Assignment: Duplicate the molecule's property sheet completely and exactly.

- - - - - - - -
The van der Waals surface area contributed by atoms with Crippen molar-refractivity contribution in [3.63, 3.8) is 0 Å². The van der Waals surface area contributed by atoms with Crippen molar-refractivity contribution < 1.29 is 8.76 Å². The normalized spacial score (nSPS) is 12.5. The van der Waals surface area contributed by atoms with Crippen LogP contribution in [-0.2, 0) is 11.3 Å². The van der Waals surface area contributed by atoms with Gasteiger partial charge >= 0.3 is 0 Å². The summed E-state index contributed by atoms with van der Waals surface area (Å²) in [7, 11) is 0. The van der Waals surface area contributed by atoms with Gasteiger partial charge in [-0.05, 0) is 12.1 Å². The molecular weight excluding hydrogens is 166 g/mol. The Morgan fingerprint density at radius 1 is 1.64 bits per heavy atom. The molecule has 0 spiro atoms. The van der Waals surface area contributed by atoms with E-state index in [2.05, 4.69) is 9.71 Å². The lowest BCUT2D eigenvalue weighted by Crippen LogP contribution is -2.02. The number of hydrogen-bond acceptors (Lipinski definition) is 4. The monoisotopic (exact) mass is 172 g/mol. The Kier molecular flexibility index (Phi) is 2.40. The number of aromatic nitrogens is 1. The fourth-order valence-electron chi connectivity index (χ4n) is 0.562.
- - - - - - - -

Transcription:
The van der Waals surface area contributed by atoms with Crippen molar-refractivity contribution in [3.63, 3.8) is 0 Å². The van der Waals surface area contributed by atoms with Crippen molar-refractivity contribution < 1.29 is 8.76 Å². The normalized spacial score (nSPS) is 12.5. The van der Waals surface area contributed by atoms with Crippen LogP contribution in [-0.2, 0) is 11.3 Å². The van der Waals surface area contributed by atoms with Gasteiger partial charge >= 0.3 is 0 Å². The summed E-state index contributed by atoms with van der Waals surface area (Å²) in [7, 11) is 0. The van der Waals surface area contributed by atoms with Gasteiger partial charge in [-0.05, 0) is 12.1 Å². The molecular weight excluding hydrogens is 166 g/mol. The Morgan fingerprint density at radius 1 is 1.64 bits per heavy atom. The molecule has 0 spiro atoms. The van der Waals surface area contributed by atoms with E-state index in [2.05, 4.69) is 9.71 Å². The lowest BCUT2D eigenvalue weighted by Crippen LogP contribution is -2.02. The number of hydrogen-bond acceptors (Lipinski definition) is 4. The monoisotopic (exact) mass is 172 g/mol. The Kier molecular flexibility index (Phi) is 2.40. The number of aromatic nitrogens is 1. The fourth-order valence-electron chi connectivity index (χ4n) is 0.562.